DHL is the world's largest courier company and one of the largest employers, with well over 470,000 workers.
It's owned by Deutsche Post, the privatized former German postal service.
As you can imagine, the company in Germany recognizes trade unions and bargains with them.
Many would consider them to be a good employer and DHL is very proud of its "corporate responsibility" record.
On their website, they say "we promote a corporate culture based on dialogue."
But not in Turkey.
There, members of the transport workers union Tumtis tried to organize DHL workers -- but the company has sacked 24 of them.
Those workers are now standing outside the company warehouses, resisting the unfair dismissals, demanding their right to join and form trade unions.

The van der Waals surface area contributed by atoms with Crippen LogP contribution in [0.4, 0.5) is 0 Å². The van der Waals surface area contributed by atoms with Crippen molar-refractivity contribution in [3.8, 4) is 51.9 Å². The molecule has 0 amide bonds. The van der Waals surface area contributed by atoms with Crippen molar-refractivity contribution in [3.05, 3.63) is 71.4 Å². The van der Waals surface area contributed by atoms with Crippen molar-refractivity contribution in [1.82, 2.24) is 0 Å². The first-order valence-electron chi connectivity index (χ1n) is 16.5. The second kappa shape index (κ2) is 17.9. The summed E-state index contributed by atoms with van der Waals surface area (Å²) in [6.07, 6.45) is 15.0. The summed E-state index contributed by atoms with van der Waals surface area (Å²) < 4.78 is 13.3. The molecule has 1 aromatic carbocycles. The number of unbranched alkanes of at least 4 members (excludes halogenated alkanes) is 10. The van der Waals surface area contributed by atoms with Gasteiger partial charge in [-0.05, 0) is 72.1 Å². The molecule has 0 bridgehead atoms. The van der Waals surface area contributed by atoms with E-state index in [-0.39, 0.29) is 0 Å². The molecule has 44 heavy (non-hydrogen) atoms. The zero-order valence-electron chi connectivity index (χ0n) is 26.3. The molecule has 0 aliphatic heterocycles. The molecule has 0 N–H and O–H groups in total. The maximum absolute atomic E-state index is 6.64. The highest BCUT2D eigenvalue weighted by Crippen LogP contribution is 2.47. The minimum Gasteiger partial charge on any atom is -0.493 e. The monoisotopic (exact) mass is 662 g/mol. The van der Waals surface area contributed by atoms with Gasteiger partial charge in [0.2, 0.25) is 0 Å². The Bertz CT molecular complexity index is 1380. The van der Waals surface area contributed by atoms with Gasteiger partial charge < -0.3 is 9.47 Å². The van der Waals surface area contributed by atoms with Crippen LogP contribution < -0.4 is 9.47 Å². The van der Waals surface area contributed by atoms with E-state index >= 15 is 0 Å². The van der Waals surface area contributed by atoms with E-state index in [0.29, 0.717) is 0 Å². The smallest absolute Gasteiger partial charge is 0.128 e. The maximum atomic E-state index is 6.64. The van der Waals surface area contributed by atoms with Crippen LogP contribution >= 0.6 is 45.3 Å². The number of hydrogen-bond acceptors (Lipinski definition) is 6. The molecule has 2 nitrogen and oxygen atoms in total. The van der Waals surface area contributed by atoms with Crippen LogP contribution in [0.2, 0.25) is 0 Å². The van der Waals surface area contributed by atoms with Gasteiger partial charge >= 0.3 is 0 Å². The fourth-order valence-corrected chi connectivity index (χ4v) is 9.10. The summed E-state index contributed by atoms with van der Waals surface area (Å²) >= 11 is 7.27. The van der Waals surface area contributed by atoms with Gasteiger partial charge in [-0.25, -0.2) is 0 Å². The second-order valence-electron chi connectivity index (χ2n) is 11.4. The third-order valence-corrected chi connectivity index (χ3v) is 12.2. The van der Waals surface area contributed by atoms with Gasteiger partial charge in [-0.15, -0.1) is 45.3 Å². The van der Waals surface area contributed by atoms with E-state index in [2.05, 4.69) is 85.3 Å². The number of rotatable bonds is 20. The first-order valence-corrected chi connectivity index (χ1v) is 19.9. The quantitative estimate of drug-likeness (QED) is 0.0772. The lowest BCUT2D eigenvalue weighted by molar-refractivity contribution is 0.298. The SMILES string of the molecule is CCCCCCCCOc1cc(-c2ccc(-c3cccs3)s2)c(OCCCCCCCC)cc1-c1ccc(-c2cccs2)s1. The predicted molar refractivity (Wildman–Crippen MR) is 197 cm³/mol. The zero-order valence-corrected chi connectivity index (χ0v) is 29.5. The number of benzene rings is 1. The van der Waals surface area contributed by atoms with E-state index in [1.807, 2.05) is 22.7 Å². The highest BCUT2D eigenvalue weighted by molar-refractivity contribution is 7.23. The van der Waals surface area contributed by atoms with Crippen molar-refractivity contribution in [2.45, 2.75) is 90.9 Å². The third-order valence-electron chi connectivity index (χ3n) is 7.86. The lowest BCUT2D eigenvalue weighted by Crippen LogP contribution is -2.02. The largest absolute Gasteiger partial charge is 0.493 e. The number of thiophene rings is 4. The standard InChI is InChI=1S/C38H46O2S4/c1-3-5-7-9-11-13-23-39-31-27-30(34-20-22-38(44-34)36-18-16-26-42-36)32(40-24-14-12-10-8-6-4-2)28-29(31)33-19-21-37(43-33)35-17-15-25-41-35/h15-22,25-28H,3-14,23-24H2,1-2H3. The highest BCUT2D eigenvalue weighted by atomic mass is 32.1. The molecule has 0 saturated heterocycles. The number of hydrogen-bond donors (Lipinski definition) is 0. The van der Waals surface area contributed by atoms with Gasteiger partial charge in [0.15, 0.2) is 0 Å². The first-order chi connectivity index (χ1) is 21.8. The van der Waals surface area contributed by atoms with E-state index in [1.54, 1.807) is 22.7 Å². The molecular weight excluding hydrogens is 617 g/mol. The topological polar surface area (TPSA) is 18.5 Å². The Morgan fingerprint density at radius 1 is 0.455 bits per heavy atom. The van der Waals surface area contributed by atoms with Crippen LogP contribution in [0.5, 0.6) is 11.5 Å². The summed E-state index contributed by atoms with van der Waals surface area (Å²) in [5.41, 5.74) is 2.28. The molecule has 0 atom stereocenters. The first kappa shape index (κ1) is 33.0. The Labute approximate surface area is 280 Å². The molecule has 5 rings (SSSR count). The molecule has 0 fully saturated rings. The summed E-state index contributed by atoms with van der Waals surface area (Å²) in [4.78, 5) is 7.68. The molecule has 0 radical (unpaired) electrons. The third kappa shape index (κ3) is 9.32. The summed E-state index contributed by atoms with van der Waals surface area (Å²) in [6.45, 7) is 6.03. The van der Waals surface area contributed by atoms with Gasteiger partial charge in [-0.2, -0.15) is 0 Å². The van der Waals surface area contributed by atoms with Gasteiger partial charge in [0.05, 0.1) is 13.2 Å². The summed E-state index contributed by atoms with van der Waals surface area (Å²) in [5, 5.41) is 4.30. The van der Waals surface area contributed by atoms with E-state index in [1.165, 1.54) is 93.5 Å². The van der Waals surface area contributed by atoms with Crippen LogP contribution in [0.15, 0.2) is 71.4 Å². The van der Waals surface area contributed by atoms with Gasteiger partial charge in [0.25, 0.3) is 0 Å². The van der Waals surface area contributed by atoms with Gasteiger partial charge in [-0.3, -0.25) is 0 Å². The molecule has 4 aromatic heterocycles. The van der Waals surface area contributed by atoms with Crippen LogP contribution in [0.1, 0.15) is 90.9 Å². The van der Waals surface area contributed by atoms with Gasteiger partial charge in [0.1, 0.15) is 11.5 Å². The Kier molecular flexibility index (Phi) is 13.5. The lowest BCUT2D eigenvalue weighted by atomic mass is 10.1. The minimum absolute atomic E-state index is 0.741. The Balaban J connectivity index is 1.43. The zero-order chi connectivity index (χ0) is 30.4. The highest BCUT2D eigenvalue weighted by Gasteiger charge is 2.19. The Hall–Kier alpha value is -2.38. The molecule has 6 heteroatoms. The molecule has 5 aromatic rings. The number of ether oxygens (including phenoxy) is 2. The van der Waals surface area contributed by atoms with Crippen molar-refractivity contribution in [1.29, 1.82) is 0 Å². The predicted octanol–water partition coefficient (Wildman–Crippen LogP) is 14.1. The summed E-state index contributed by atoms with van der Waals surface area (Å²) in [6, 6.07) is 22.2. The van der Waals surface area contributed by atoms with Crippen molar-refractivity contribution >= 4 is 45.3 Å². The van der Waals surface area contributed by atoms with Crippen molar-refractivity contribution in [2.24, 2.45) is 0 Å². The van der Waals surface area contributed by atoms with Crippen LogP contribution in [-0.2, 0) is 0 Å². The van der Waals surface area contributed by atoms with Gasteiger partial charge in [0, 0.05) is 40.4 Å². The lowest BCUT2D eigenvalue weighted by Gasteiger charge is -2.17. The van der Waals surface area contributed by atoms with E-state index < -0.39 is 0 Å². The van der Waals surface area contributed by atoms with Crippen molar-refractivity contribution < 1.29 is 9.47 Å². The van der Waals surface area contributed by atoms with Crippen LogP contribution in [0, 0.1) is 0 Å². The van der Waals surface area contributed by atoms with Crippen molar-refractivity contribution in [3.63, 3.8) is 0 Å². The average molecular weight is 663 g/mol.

Local DHL managers have told other employees that unless they quit the union, they will lose their jobs.
The International Transport Workers Federation, representing over 4.5 million members in 153 countries has called for world-wide solidarity with the DHL workers in Turkey.
They've launched an online campaign on LabourStart to call on DHL to engage in exactly the kind of dialogue they claim is part of their corporate culture.
It's important to tell companies like DHL that it's not enough to treat workers with respect in countries that already have powerful unions.
The right to join and form unions is universal -- and DHL must respect it even in Turkey.
Those workers standing outside the warehouses of DHL need our support today.
It will take you only a minute to send off your message - please do so now.
And please help us mobilize thousands of others - forward on this message to your friends, family, co-workers and your fellow union members.